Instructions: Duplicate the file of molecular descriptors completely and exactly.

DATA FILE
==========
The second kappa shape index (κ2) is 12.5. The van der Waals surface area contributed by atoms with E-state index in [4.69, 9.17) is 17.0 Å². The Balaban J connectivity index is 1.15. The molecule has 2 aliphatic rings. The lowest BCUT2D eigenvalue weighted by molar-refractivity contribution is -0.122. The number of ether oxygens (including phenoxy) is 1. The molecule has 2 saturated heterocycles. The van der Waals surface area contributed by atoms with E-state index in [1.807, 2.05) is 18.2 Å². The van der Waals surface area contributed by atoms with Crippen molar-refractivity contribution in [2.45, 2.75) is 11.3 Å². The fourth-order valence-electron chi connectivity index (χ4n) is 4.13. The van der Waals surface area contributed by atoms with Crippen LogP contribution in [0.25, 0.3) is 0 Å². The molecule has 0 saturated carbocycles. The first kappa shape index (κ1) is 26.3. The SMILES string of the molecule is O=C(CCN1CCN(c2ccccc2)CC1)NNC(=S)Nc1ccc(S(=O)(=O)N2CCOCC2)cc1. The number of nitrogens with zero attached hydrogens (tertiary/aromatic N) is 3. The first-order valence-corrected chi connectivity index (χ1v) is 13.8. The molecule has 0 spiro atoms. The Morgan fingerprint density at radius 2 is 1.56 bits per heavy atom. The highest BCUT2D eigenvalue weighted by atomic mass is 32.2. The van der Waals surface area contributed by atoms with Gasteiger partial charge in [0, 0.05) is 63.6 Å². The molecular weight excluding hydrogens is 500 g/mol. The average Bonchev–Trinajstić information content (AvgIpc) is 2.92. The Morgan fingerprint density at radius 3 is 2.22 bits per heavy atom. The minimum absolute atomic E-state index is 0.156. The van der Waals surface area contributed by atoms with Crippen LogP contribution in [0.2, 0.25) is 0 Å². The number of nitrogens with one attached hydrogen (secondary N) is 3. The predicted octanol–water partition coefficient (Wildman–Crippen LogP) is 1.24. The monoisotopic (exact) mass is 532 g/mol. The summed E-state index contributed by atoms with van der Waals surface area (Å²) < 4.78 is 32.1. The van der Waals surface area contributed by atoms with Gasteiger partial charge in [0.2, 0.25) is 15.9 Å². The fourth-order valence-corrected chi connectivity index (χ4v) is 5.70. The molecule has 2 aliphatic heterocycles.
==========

The second kappa shape index (κ2) is 12.5. The van der Waals surface area contributed by atoms with E-state index in [4.69, 9.17) is 17.0 Å². The Balaban J connectivity index is 1.15. The molecule has 2 aliphatic rings. The lowest BCUT2D eigenvalue weighted by molar-refractivity contribution is -0.122. The number of ether oxygens (including phenoxy) is 1. The molecule has 2 saturated heterocycles. The van der Waals surface area contributed by atoms with E-state index in [1.807, 2.05) is 18.2 Å². The van der Waals surface area contributed by atoms with Crippen molar-refractivity contribution in [2.45, 2.75) is 11.3 Å². The fourth-order valence-electron chi connectivity index (χ4n) is 4.13. The van der Waals surface area contributed by atoms with Crippen LogP contribution in [0.25, 0.3) is 0 Å². The molecule has 0 saturated carbocycles. The first kappa shape index (κ1) is 26.3. The SMILES string of the molecule is O=C(CCN1CCN(c2ccccc2)CC1)NNC(=S)Nc1ccc(S(=O)(=O)N2CCOCC2)cc1. The number of nitrogens with zero attached hydrogens (tertiary/aromatic N) is 3. The first-order valence-corrected chi connectivity index (χ1v) is 13.8. The molecule has 0 spiro atoms. The Morgan fingerprint density at radius 2 is 1.56 bits per heavy atom. The highest BCUT2D eigenvalue weighted by atomic mass is 32.2. The van der Waals surface area contributed by atoms with Gasteiger partial charge in [0, 0.05) is 63.6 Å². The molecular weight excluding hydrogens is 500 g/mol. The average Bonchev–Trinajstić information content (AvgIpc) is 2.92. The Morgan fingerprint density at radius 3 is 2.22 bits per heavy atom. The minimum absolute atomic E-state index is 0.156. The van der Waals surface area contributed by atoms with Crippen LogP contribution in [0.2, 0.25) is 0 Å². The number of nitrogens with one attached hydrogen (secondary N) is 3. The predicted octanol–water partition coefficient (Wildman–Crippen LogP) is 1.24. The monoisotopic (exact) mass is 532 g/mol. The summed E-state index contributed by atoms with van der Waals surface area (Å²) < 4.78 is 32.1. The van der Waals surface area contributed by atoms with Gasteiger partial charge in [0.2, 0.25) is 15.9 Å². The fourth-order valence-corrected chi connectivity index (χ4v) is 5.70. The molecule has 2 aliphatic heterocycles.